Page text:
Cocaine Use Down, Marijuana Use Up

cocaineFrom 2006 to 2010, the use of cocaine experienced a sharp drop in the United States; however, the use of marijuana significantly increased.[1]

A report that was compile for the White House Office of National Drug Control Policy studied illegal drug use in the United States from 2000 to 2010.1 Researchers found that cocaine use decreased by approximately 50 percent, while marijuana use increased by more than 30 percent.1 Heroin use remained the same, and methamphetamine consumption increased during the first half of the decade before declining in the second half.1

“Having credible estimates of the number of heavy drug users and how much they spend is critical for evaluating policies, making decisions about treatment funding, and understanding the drug revenues going to criminal organizations,” said Beau Kilmer, the study’s lead author and co-director of the RAND Drug Policy Research Center. “This work synthesizes information from many sources to present the best estimates to date for illicit drug consumption and spending in the United States.”1

However, because the project generated estimates through 2010 only, researchers state that it does not address the recent reported spike in heroin use or the consequences of marijuana legalization.1

Drug users in the United States spend approximately $100 billion annually on cocaine, heroin, marijuana, and methamphetamine.1 While much more was spent on cocaine than marijuana in 2000, the spending shifted, and the opposite was true by 2006.1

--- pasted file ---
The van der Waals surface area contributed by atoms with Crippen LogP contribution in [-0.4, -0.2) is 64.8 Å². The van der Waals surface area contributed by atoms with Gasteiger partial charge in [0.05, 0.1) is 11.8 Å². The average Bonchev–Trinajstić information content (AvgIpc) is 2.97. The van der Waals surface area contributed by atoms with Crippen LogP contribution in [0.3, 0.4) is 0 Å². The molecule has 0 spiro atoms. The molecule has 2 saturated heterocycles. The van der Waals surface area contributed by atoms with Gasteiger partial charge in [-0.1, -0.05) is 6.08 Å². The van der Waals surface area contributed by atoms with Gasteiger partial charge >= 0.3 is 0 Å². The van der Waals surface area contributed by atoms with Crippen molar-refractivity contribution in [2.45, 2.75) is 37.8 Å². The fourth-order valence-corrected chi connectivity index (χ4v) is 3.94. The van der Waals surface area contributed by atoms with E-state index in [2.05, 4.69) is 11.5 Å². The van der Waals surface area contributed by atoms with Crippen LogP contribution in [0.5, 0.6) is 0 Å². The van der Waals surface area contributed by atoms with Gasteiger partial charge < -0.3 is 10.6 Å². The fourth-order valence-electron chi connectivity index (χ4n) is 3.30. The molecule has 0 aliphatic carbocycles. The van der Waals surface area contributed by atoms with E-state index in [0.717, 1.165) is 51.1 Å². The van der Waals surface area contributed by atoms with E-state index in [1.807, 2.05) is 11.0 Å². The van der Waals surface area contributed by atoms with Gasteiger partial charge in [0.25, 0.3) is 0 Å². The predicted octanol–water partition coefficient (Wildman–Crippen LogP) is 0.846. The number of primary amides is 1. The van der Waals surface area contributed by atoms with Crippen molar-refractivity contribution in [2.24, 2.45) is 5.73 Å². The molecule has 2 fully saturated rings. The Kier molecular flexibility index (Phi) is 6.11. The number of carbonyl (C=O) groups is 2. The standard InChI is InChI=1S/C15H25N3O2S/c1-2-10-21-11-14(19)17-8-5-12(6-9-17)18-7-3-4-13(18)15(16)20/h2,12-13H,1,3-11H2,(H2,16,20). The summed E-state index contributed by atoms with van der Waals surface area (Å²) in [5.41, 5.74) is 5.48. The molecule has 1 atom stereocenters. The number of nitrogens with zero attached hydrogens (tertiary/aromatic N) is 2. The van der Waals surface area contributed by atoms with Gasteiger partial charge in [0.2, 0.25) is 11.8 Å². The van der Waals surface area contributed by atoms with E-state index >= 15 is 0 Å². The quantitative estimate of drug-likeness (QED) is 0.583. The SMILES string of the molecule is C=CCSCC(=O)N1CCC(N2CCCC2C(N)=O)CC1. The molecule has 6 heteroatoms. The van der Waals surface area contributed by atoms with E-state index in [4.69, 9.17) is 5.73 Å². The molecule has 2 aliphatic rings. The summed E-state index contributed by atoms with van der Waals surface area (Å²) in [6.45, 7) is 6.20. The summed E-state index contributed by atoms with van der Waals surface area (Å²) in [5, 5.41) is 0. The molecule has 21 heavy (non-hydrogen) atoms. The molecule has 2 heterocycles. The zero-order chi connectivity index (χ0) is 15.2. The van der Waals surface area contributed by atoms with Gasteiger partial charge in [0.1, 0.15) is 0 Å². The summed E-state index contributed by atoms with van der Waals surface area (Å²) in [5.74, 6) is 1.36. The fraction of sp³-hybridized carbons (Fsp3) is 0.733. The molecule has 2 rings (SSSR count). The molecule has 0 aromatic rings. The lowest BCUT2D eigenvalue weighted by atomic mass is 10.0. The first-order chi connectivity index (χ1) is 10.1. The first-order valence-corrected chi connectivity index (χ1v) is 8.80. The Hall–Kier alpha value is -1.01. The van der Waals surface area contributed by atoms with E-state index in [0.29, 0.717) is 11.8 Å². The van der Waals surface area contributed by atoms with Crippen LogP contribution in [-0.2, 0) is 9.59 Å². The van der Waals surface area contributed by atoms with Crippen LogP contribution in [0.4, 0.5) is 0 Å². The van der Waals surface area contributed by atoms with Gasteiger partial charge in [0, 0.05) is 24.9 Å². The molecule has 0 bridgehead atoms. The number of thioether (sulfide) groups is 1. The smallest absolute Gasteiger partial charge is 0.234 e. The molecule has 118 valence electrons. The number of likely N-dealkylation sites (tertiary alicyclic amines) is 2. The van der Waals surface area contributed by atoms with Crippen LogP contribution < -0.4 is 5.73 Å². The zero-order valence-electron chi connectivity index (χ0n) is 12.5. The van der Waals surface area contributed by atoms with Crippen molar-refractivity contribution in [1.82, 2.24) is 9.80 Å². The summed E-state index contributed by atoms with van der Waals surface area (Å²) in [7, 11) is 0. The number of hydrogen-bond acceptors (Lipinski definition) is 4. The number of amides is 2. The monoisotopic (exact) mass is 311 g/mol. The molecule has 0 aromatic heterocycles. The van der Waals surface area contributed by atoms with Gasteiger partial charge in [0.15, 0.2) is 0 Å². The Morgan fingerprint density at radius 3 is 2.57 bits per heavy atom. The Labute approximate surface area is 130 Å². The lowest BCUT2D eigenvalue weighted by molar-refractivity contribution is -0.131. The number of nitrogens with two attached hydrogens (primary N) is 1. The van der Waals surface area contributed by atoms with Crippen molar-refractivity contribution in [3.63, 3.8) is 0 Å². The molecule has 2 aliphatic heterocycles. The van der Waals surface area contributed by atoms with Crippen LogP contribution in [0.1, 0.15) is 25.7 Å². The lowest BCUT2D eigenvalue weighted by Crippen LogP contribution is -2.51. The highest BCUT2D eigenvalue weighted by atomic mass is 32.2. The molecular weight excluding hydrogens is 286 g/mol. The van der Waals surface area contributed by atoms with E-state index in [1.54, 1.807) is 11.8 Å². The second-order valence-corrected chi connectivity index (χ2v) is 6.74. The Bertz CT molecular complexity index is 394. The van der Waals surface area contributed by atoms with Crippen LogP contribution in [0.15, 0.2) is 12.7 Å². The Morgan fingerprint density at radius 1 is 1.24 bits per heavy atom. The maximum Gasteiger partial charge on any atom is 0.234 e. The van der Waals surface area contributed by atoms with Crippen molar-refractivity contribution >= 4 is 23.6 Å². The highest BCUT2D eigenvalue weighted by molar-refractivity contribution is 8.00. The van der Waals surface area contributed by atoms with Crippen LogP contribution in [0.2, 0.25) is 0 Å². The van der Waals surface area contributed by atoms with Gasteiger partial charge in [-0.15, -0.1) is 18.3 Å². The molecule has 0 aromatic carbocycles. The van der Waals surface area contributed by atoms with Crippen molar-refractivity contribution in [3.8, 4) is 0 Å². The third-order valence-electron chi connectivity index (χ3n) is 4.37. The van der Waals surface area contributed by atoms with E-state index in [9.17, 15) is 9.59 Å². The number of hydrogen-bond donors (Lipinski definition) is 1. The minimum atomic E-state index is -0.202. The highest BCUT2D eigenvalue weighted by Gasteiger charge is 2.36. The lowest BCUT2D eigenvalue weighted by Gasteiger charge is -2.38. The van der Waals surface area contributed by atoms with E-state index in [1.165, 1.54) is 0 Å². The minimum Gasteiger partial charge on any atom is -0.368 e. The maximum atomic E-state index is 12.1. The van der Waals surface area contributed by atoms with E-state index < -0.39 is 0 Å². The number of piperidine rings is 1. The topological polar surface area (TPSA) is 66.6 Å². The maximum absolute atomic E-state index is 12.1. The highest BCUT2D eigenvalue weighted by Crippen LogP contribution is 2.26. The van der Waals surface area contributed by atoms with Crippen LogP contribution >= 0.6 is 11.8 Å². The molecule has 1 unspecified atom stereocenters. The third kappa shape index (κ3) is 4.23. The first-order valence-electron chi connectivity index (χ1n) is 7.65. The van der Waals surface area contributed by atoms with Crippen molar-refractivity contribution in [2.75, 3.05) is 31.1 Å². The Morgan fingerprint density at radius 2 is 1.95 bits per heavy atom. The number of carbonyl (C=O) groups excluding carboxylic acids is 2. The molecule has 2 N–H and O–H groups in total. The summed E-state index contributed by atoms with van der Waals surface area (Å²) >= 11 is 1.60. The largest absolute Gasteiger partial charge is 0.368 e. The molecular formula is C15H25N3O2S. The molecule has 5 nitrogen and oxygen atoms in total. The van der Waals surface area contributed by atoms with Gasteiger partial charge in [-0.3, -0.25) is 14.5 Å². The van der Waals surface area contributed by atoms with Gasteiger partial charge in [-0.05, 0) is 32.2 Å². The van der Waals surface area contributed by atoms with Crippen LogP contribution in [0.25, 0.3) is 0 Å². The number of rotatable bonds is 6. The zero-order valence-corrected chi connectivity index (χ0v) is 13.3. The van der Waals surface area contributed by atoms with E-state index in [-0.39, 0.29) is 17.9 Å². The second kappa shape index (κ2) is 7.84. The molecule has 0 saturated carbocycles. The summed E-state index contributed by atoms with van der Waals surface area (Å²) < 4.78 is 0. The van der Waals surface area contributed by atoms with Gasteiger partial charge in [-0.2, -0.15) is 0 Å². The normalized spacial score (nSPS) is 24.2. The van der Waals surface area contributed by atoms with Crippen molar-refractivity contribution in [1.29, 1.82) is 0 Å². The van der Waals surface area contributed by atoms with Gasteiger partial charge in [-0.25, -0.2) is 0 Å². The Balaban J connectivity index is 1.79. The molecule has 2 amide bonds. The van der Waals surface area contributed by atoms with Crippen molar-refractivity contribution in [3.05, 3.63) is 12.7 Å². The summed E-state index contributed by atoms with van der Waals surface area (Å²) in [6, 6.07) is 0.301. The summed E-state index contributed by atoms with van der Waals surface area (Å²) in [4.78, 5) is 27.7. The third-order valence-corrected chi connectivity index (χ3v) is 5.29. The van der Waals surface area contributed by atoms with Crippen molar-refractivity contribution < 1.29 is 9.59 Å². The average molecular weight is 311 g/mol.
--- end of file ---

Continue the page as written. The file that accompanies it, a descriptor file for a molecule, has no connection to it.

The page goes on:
“Our analysis shows that Americans likely spent more than one trillion dollars on cocaine, heroin, marijuana, and methamphetamine between 2000 and 2010,” said Kilmer.1

The estimates for marijuana were based on the results from the National Survey on Drug Use and Health, which surveys approximately 70,000 individuals each year.1 The estimates for cocaine, heroin, and methamphetamine were based on information from the Arrestee Drug Abuse Monitoring Program (ADAM).1 However, the federal government recently stopped funding for ADAM, making future tracking of cocaine, heroin, and methamphetamine difficult.1

“The ADAM program provided unique insights about those who abused hard drugs and how much they spent on these substances,” said Stever Professor of Operations Research and Public Policy at Carnegie Mellon University, Jonathan Caulkins. “It’s a tragedy that 2013 was the last year for ADAM. It is such an important data system for understanding drug problems.”1

For future estimates to occur, researchers recommend investments in programs like ADAM and the utilization of more self-report surveys.1

[1] RAND Corporation. (2014, March 10). U.S. cocaine use cut by half, while marijuana consumption jumps. ScienceDaily. Retrieved March 11, 2014 from www.sciencedaily.com/releases/2014/03/140310141115.htm

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